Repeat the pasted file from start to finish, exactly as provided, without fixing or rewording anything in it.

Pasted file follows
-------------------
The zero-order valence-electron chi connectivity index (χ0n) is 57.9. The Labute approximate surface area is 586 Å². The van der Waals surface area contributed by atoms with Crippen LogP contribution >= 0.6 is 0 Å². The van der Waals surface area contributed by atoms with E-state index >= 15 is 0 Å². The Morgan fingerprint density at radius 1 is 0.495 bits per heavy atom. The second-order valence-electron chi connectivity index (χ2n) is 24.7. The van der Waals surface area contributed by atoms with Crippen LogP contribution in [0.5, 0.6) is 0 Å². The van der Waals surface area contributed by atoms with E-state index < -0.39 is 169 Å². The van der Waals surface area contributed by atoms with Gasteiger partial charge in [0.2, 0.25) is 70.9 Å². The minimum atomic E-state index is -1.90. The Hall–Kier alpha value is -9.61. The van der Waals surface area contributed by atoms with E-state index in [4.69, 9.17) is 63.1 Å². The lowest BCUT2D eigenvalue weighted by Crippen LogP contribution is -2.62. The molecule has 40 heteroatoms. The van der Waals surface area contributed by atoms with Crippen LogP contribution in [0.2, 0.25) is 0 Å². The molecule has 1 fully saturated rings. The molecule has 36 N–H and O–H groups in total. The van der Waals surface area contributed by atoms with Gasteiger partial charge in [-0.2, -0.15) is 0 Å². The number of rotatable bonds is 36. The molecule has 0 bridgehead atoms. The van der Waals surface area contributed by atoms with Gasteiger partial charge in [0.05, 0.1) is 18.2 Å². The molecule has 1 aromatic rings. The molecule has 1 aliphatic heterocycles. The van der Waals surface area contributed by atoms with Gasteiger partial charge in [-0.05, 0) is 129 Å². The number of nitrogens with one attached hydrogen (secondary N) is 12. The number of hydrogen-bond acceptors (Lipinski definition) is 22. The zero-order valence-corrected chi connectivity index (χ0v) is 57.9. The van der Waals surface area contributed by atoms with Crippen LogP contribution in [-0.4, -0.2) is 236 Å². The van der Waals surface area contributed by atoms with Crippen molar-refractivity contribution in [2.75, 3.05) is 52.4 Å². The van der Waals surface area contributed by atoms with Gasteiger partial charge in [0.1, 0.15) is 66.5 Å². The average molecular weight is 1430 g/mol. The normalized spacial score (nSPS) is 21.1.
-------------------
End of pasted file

The zero-order valence-electron chi connectivity index (χ0n) is 57.9. The Labute approximate surface area is 586 Å². The van der Waals surface area contributed by atoms with Crippen LogP contribution >= 0.6 is 0 Å². The van der Waals surface area contributed by atoms with E-state index >= 15 is 0 Å². The Morgan fingerprint density at radius 1 is 0.495 bits per heavy atom. The second-order valence-electron chi connectivity index (χ2n) is 24.7. The van der Waals surface area contributed by atoms with Crippen LogP contribution in [0.5, 0.6) is 0 Å². The van der Waals surface area contributed by atoms with E-state index < -0.39 is 169 Å². The van der Waals surface area contributed by atoms with Gasteiger partial charge in [0.2, 0.25) is 70.9 Å². The minimum atomic E-state index is -1.90. The Hall–Kier alpha value is -9.61. The van der Waals surface area contributed by atoms with E-state index in [4.69, 9.17) is 63.1 Å². The lowest BCUT2D eigenvalue weighted by Crippen LogP contribution is -2.62. The molecule has 40 heteroatoms. The van der Waals surface area contributed by atoms with Crippen LogP contribution in [0.2, 0.25) is 0 Å². The molecule has 1 fully saturated rings. The molecule has 36 N–H and O–H groups in total. The van der Waals surface area contributed by atoms with Gasteiger partial charge in [-0.2, -0.15) is 0 Å². The number of rotatable bonds is 36. The molecule has 0 bridgehead atoms. The van der Waals surface area contributed by atoms with Gasteiger partial charge in [0.05, 0.1) is 18.2 Å². The molecule has 1 aromatic rings. The molecule has 1 aliphatic heterocycles. The van der Waals surface area contributed by atoms with Gasteiger partial charge in [-0.05, 0) is 129 Å². The number of nitrogens with one attached hydrogen (secondary N) is 12. The number of hydrogen-bond acceptors (Lipinski definition) is 22. The zero-order valence-corrected chi connectivity index (χ0v) is 57.9. The van der Waals surface area contributed by atoms with Crippen LogP contribution in [-0.4, -0.2) is 236 Å². The van der Waals surface area contributed by atoms with Crippen molar-refractivity contribution in [2.75, 3.05) is 52.4 Å². The van der Waals surface area contributed by atoms with Gasteiger partial charge in [0.1, 0.15) is 66.5 Å². The average molecular weight is 1430 g/mol. The normalized spacial score (nSPS) is 21.1.